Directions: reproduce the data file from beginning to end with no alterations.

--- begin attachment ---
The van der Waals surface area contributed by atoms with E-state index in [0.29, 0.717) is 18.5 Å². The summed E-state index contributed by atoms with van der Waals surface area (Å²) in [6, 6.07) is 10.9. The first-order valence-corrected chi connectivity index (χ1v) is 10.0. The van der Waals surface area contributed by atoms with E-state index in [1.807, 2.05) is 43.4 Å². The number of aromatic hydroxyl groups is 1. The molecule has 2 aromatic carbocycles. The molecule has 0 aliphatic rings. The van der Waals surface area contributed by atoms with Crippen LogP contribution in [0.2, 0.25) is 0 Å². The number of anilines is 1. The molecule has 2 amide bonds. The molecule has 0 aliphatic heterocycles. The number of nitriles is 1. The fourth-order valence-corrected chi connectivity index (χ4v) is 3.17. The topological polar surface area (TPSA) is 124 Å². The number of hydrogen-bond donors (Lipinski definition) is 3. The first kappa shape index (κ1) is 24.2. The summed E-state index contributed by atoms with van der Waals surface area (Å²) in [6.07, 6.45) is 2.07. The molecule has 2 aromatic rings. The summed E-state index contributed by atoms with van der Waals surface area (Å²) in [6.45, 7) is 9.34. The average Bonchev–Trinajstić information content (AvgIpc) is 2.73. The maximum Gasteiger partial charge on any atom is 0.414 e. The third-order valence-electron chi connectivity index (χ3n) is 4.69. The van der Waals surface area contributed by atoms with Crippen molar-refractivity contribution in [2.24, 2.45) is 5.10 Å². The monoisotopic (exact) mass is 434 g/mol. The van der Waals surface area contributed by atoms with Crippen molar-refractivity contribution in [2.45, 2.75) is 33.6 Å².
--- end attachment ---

The van der Waals surface area contributed by atoms with E-state index in [0.29, 0.717) is 18.5 Å². The summed E-state index contributed by atoms with van der Waals surface area (Å²) in [6, 6.07) is 10.9. The first-order valence-corrected chi connectivity index (χ1v) is 10.0. The van der Waals surface area contributed by atoms with E-state index in [1.807, 2.05) is 43.4 Å². The number of aromatic hydroxyl groups is 1. The molecule has 2 aromatic carbocycles. The molecule has 0 aliphatic rings. The van der Waals surface area contributed by atoms with Crippen LogP contribution in [0.2, 0.25) is 0 Å². The number of anilines is 1. The molecule has 2 amide bonds. The molecule has 0 aliphatic heterocycles. The number of nitriles is 1. The fourth-order valence-corrected chi connectivity index (χ4v) is 3.17. The topological polar surface area (TPSA) is 124 Å². The number of hydrogen-bond donors (Lipinski definition) is 3. The first kappa shape index (κ1) is 24.2. The summed E-state index contributed by atoms with van der Waals surface area (Å²) in [6.07, 6.45) is 2.07. The molecule has 2 aromatic rings. The summed E-state index contributed by atoms with van der Waals surface area (Å²) in [6.45, 7) is 9.34. The average Bonchev–Trinajstić information content (AvgIpc) is 2.73. The maximum Gasteiger partial charge on any atom is 0.414 e. The third-order valence-electron chi connectivity index (χ3n) is 4.69. The van der Waals surface area contributed by atoms with Crippen molar-refractivity contribution in [2.24, 2.45) is 5.10 Å². The monoisotopic (exact) mass is 434 g/mol. The van der Waals surface area contributed by atoms with Crippen molar-refractivity contribution in [2.45, 2.75) is 33.6 Å².